The following article was written in partnership with The Belarusian-Jewish Cultural Heritage Center.
My name is Hemdat and I am named after my grandfather, Daniel Yanovsky, who “was a cute (chamudot in Hebrew) man”. In 1936, my 17-year-old grandfather immigrated to Israel (which was then under British rule) with his nuclear family from the city of Grodna (Гродна) in western Belarus (now modern day Poland). Despite this, I am Israeli and not “Russian” because our family story recognizes my grandfather as one of the leaders of the “Etzel” underground army, a hero of Israel and a freedom fighter, while relegating his immigrant status to the realm of the forgotten margins.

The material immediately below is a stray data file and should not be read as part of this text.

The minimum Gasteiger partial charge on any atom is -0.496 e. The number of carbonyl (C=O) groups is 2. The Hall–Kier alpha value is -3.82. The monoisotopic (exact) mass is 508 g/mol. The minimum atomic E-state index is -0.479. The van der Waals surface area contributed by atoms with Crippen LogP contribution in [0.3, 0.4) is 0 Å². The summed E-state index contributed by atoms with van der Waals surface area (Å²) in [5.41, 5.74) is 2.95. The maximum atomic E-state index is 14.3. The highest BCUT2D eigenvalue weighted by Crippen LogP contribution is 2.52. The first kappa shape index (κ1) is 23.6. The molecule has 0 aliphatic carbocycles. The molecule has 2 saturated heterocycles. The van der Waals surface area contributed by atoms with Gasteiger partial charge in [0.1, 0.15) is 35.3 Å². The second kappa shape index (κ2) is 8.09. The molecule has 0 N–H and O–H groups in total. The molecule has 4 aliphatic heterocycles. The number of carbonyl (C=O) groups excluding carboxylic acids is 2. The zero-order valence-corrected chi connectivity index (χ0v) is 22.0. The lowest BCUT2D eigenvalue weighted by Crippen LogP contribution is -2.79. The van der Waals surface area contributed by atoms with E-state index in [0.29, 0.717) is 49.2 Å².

My grandfather’s story is ultimately the story of the Russian-speaking aliyah in the beginning of the last century, but also the story of my generation, the third generation after aliyah. A story about a forgotten culture, the food we dreamed of and the longing for a shtetl we never knew.